December 11, 2006
After divestment fight, relations with Presbyterians remain strained
By Jacob Berkman
NEW YORK, Dec. 11 (JTA) — Leaders of the Presbyterian Church
(USA) apparently still have a long way to go before regaining the
trust of the Jewish community — and even of some Presbyterians.
In 2004, the Presbyterians' General Assembly passed a resolution
calling on the church to start the process of divesting its $7
billion pension fund from companies that do more than $1 million
of business with Israel.
Israel's occupation of territories the Palestinians claim, the
resolution said, "has proven to be at the root of evil acts
committed against innocent people on both sides of the conflict."
The resolution, which also called on Congress to end all military
aid to Israel until the occupation ends, passed by a vote of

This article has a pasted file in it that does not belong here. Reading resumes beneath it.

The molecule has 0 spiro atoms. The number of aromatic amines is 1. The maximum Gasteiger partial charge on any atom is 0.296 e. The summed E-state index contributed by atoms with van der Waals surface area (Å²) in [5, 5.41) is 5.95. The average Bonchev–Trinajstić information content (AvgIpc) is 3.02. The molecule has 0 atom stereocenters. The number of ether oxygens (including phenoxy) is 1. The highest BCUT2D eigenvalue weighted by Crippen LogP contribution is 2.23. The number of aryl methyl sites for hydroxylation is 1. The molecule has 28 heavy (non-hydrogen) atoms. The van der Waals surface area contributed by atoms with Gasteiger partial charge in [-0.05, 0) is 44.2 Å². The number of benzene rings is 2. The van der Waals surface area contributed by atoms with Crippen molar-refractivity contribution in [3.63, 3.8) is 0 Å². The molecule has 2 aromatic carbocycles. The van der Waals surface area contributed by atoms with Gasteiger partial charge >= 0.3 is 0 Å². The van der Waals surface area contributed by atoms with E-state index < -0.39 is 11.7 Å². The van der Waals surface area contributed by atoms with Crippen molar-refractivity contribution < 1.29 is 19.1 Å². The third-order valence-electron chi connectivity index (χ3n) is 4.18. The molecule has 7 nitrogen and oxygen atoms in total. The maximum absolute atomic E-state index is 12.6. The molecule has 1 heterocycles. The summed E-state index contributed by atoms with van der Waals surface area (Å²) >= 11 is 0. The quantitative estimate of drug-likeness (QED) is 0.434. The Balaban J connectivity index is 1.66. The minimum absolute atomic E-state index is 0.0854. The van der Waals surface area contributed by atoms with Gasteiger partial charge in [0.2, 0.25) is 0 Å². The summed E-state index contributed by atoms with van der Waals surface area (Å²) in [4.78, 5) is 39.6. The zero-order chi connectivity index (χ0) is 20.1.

432-62, with seven abstentions.
Seen as one of the more difficult divestment threats to date,
American Jews and many within the Presbyterian Church rallied
against it, holding scores of focus groups and conference calls
with parties on both sides.
Two years later, meeting in Birmingham, Ala., this June, the
General Assembly took a more balanced approach, asking its
Mission Responsibility Through Investment group to seek what it
called "affirmative investment opportunities" in Israel, Gaza,
eastern Jerusalem and the West Bank.
The group targeted five companies for divestment: Motorola,
United Technologies, ITT Industries and Caterpillar for working
closely with the Israeli military, and Citigroup for handling
accounts allegedly used to transfer funds to Palestinian terrorists.